Now the practicalities. If there is to be further reform, the spotlight shifts to Westminster. Do not mistake me. The people of Scotland will play a part, a significant part. The Parliament of Scotland will require to be consulted. The political leaders in Scotland - not least from the SNP - will expect a key role.

But the focus still shifts. Yes, there was an awe-inspiring grassroots debate in Scotland. The Yes movement, for example, was much more than the SNP or the other politicians. But it will be difficult to sustain that or to reassemble it, in practical terms, when the task is drafting a legislative response and especially when that task includes considerations outwith Scotland.

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Image caption Gordon Brown's intervention is credited with doing much to secure victory for the Better Together campaign

Those sundry souls - and politics is always personal, always individual as well as collective - who are about to embark on the next phase of this remarkable debate will require to think about the "family of nations" in the UK, to borrow the phrase of choice from the Union side.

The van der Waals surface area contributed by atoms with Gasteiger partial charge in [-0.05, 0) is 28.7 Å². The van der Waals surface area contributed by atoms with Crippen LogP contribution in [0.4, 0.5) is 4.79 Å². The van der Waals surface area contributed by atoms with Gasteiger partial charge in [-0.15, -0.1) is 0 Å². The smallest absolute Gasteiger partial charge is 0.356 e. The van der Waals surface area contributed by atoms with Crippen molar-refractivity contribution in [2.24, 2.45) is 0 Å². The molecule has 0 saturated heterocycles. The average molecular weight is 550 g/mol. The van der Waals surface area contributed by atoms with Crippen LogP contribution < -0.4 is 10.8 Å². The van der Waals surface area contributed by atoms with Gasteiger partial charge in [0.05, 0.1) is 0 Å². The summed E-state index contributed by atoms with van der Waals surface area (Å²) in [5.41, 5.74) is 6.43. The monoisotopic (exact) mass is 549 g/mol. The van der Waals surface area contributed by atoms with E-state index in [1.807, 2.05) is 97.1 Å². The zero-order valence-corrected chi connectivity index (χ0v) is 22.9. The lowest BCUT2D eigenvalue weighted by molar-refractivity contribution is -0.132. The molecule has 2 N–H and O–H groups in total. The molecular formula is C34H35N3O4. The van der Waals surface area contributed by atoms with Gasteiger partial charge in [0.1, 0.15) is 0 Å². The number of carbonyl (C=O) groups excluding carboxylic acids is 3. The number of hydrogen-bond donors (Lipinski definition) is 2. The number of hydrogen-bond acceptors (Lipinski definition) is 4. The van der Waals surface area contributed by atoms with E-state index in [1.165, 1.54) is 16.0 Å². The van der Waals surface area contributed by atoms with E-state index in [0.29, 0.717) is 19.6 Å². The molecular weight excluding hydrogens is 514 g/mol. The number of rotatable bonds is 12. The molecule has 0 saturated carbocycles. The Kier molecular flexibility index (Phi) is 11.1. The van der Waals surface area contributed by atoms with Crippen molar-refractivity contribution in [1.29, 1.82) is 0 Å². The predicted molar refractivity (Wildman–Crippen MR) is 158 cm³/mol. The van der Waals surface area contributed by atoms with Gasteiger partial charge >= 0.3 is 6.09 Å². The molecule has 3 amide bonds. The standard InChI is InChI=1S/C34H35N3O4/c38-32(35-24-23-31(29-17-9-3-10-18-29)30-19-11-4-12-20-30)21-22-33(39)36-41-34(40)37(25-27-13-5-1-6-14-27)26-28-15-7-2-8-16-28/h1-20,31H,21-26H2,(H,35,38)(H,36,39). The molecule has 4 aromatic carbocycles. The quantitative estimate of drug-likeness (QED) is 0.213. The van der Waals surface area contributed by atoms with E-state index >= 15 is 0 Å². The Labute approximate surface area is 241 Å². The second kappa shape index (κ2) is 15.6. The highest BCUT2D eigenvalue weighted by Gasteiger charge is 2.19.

In doing so, it might be helpful to consider the verdict of the people of Scotland. It would be a mistake, in my view, to think that the people of Scotland are now wholly or ineluctably thirled to the Union as presently constituted.

A few enthusiasts apart, they are not about to join in a group rendering of Rule Britannia. Again, do not get me wrong. Scotland has plainly voted against independence and for the Union. But it is conditional and driven by concern rather than uniform, overt enthusiasm.